Justin Mortimer’s paintings reverberate with a fore-knowledge of Baconian flesh and torpor, and that quintessential Freudian cogency and mass that forever changed the idealistic template of the figure in painting into an expression of a post-God mortality. For both twentieth century artists, a delicious glut of adjectives are to be found, as there are when viewing Mortimer’s response to the figure; a psychological mise en scene of necrotic hues, frail bodies, victims of some amoral Goya-esque performance. But Mortimer injects a twenty-first century fetishistic tone into his voyeuristic tableaux. The viewer is ever-present as witness to a horror partly obscured as the artist shifts focus and subverts intent. He highlights our fascination with the sordid and suggestive, and in doing so projects a sense of voyeuristic guilt upon the viewer.
Paul Black: Having won the BP portrait award in 1991—your initial response to the figure was more inclined toward capturing a ‘likeness’ of a sitters identity. The evolution of your work has seen an inclination toward an exploration of the human condition reminiscent of painters such as Francis Bacon, or even the evolution of Lucian Freuds’ response to the human regarding an awareness of fragility. Is a ‘likeness’ now being ever-more influenced by a declining flesh?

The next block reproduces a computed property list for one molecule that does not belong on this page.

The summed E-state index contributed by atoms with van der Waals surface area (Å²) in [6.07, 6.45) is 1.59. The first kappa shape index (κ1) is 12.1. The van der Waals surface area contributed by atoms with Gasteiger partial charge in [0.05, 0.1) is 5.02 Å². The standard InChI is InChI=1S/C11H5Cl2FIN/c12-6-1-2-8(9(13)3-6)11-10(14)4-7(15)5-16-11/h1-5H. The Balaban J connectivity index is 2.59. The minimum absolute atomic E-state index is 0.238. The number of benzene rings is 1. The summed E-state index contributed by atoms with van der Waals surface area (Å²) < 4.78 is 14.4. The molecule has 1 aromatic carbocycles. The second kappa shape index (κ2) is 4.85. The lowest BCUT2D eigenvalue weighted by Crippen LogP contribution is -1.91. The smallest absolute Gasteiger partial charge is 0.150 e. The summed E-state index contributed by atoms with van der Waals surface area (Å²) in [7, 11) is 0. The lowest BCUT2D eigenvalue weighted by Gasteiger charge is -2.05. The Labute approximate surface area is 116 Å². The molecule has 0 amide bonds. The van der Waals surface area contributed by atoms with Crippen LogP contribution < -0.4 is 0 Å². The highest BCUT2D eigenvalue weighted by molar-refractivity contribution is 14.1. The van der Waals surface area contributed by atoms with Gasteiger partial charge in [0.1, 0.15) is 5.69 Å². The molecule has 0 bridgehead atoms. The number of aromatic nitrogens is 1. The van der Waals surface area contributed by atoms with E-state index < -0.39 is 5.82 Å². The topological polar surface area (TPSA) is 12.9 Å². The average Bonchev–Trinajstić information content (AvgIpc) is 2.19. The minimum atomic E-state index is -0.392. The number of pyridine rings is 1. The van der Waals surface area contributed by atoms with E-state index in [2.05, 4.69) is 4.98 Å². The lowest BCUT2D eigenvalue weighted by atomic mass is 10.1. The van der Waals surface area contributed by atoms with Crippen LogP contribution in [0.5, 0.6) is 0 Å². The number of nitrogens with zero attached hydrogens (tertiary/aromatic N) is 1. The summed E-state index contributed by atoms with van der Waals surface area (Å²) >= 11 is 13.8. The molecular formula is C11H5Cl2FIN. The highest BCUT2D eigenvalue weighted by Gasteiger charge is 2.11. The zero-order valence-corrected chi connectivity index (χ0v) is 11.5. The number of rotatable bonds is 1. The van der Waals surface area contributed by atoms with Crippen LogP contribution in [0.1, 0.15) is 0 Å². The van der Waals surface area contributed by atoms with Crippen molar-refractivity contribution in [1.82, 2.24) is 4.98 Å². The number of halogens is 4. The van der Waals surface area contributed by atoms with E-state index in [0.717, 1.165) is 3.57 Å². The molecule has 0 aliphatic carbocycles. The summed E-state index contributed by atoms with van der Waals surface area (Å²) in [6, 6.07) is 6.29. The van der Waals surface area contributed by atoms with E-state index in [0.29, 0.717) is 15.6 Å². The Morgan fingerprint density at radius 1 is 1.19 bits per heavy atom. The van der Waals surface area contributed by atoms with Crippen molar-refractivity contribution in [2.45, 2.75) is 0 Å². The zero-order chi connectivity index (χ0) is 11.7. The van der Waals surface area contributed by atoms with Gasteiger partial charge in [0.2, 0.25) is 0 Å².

Justin Mortimer: I was very young when I won that prize; much more a craftsman than intuitive artist. Painting anything realistically was very hard for me, so a likeness was an achievement in itself. Content was a matter of fluke. Now being twice as old as I was then, I’m less bothered with technique and far more interested in the story and psychological possibilities of the picture.